Ukraine’s Historic Nomadic Chumaks

Traveling across rugged terrain in heavily laden wagons pulled by two or four oxen, Chumaks are most readily associated with trading in salt, although they transported a variety of goods between Crimea and other regions of Ukraine in the 15th to the late-19th century. This close-knit traveling community is featured in Ukrainian folklore, poetry, songs and works by well-known artists, including Ukrainian poet and artist Taras Shevchenko and Ukrainian-born artist Ivan Aivazovsky. They also feature in more recent cultural works, such as the song Ukraina by the ‘People’s Artist of Ukraine’ Taras Petrynenko and the 1995 film Moskal, the Wizard.

There are a number of theories regarding the origin of the name ‘Chumak’. Some historians note that it may have been linked to the tatar word meaning ‘the one who rides a cart’, while others say it could have been taken from the word ‘chuma’ meaning ‘plague’ as they may have unwittingly carried disease from place to place as they traveled. Or it could have come from the word ‘chumak’, the name of a whip they used to motivate their oxen to pull the heavy wagons – some of which could quite literally have weighed a ton.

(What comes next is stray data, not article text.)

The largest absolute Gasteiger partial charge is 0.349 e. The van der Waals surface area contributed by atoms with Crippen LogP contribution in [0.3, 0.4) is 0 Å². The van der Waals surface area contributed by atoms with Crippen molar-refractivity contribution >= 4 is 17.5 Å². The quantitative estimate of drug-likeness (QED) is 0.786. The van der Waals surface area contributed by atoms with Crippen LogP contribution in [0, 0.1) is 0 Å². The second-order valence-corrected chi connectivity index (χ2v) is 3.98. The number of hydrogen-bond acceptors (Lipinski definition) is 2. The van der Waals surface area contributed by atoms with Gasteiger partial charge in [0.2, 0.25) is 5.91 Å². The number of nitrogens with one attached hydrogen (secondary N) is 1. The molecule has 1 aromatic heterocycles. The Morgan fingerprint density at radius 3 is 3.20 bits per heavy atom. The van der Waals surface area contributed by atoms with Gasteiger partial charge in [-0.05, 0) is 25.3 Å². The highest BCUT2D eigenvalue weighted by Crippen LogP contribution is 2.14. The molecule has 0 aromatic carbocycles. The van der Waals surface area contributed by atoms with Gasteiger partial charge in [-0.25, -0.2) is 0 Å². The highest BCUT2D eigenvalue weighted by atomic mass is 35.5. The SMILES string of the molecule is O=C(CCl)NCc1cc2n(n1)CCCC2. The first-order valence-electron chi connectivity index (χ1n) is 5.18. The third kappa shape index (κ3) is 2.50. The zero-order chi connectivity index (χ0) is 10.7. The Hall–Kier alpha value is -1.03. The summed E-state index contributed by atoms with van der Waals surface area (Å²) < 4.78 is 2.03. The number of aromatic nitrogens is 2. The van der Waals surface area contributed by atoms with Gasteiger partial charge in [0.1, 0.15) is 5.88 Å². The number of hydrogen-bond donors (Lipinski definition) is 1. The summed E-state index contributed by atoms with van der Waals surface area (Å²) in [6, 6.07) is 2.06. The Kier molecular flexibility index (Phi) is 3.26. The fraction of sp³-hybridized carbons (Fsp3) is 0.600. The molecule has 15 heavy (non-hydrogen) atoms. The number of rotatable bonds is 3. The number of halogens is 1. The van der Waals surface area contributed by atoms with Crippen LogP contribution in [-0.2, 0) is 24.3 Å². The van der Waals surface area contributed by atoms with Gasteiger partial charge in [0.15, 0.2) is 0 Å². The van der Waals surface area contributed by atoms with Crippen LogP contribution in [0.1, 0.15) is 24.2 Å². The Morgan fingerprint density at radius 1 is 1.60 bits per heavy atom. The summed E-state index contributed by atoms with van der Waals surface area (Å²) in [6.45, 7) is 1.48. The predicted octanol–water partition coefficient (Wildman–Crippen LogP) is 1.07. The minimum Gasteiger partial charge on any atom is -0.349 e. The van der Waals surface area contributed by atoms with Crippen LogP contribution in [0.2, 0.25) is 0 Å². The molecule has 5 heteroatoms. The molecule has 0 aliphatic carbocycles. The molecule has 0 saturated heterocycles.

As they traveled from place to place, Chumaks were targeted by Tatars and opportunistic robbers eager to relieve them of the goods they were transporting. In order to protect themselves from attackers, Chumaks were well-armed and generally traveled in groups of up to a hundred wagons, camping together in circle or square formations at night. The Chumaks used a number of routes reaching into all regions of Ukraine and would start their travels in the early spring, working through until late fall until the winter weather made some of their routes impassable.

With the development of railways and shipping routes along Ukraine’s waterways in the mid-19th century, the need for the transportation services of the Chumaks began to dwindle and by the 1880s the way of life they had followed for centuries, which had played a beneficial role in the economic development of Ukraine, came to an end. But thanks to art, poetry and folk stories, the Chumaks live on in Ukrainian culture and are remembered in history.